Monday, May 04, 2009

Alberta Vs. The Creationists, Part III: In Which Minister Blackett Contradicts Himself And Others

"But Lindsay Blackett, the Tory minister responsible for human rights, said in an interview that the intention of the law is to only allow parents to pull children out when the curriculum specifically covers religions, something that only happens for a few hours each school year."

"It's talking about religion (such as) Hindu, or Muslim, or that type of religion, not ... the curriculum with respect to, for instance, evolution," he said.


[...]

Blackett said if people believe the wording of the bill is unclear and could lead to complaints beyond what the law is intended to cover, the government could tighten up the language before it passes.

"If that's the main worry than we can certainly narrow that down, we're reasonable people."


There are two problems with this.

1) Both Alberta Minister of Culture Lindsay Blackett and Premier Stelmach have said explicitly that Bill 44 would allow parents to remove their children from classes in which evolution was taught. So either one of these two guys is lying, or (more likely) they have misread the intention of their own bill, because...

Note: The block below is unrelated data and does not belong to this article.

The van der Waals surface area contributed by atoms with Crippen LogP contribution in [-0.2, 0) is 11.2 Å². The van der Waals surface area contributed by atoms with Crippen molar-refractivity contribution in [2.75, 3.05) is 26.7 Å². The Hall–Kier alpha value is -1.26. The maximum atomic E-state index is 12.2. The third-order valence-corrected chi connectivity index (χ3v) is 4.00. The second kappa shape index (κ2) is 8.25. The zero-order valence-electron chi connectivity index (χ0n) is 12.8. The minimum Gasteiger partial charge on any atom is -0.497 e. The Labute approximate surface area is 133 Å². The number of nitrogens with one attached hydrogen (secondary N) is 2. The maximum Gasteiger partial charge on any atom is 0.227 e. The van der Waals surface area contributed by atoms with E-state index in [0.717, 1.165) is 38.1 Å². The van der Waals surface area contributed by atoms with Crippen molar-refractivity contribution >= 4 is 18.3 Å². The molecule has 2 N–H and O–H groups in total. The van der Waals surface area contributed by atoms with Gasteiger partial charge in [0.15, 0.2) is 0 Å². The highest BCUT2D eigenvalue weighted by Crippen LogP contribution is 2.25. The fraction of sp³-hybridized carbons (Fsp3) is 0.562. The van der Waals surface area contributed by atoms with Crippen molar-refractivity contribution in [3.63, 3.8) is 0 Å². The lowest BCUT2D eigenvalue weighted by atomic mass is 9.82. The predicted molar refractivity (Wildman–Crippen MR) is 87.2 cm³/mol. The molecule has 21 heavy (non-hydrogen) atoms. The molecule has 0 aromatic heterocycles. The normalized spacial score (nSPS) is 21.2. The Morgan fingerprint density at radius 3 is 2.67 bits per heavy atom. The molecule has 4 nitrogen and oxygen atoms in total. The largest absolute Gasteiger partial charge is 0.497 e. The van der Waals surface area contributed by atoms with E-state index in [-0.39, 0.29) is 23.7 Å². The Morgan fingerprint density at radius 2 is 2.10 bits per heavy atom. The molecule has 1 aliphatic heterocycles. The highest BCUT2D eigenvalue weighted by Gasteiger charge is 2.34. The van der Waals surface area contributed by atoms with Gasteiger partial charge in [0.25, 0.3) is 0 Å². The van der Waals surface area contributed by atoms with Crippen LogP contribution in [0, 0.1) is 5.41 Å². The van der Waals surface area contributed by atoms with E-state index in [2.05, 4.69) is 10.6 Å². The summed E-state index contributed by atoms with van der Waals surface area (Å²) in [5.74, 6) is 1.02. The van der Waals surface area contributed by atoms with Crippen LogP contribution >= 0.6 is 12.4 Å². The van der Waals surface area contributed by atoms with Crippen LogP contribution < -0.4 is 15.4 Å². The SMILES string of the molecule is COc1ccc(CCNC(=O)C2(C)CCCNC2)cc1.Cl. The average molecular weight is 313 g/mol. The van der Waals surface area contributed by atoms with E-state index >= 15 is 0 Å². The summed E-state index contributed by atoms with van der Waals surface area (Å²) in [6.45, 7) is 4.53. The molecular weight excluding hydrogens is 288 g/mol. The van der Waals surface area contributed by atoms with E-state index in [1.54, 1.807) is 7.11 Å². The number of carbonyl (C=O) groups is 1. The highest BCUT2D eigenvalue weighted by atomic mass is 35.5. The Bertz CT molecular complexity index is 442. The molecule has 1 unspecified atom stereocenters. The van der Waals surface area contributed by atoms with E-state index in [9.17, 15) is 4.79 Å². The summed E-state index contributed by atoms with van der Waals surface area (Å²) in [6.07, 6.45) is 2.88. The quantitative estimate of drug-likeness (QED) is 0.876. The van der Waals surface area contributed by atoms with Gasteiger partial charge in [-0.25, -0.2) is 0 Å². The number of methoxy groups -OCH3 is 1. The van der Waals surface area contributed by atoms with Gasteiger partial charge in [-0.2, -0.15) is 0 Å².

2) the language does not need to be tightened up. In fact, Blackett is correct in the above: the wording of the law states pretty clearly that it applies only where the classroom subject "deals explicitly with religion, sexuality or sexual orientation". The problem is not with the language in the bill, but the language Blackett and Stelmach have used in talking about the bill.

A very confused government, out there in Alberta, I'm afraid...

5 comments:

MgS said...

If Blackett thinks that the initial wording allows people to yank their kids out of classes that their faith disagrees with, he's being dense. Either that he's hoping that the right-wingnuts that clause is aimed at are even denser than he is.

bigcitylib said...

If I were betting, I would bet the 2nd.

Nosferatu200 said...

This is as worrisome even if what Blackett says is true.

So if a teacher is talking about the history of Japan (in the Grade 8 Social curriculum) and the topics of Shitoism and Buddhism come up as major components of that nation's culture, parents can demand that their children be removed from the class for the duration of that lesson? And in a discussion of Middle East politics, a teacher might have to avoid talking about Muslims and Jews in relation to Israel?

This is really, really stupid.

bigcitylib said...

Noone,

I don't doubt you, but I thought this stuff was already in effect because of the schools(?) act. In other words, Bill 44 didn't make it worse.

MgS said...

Update: apparently someone gave Blackett a reading lesson, because he's now saying what I said it meant from the beginning.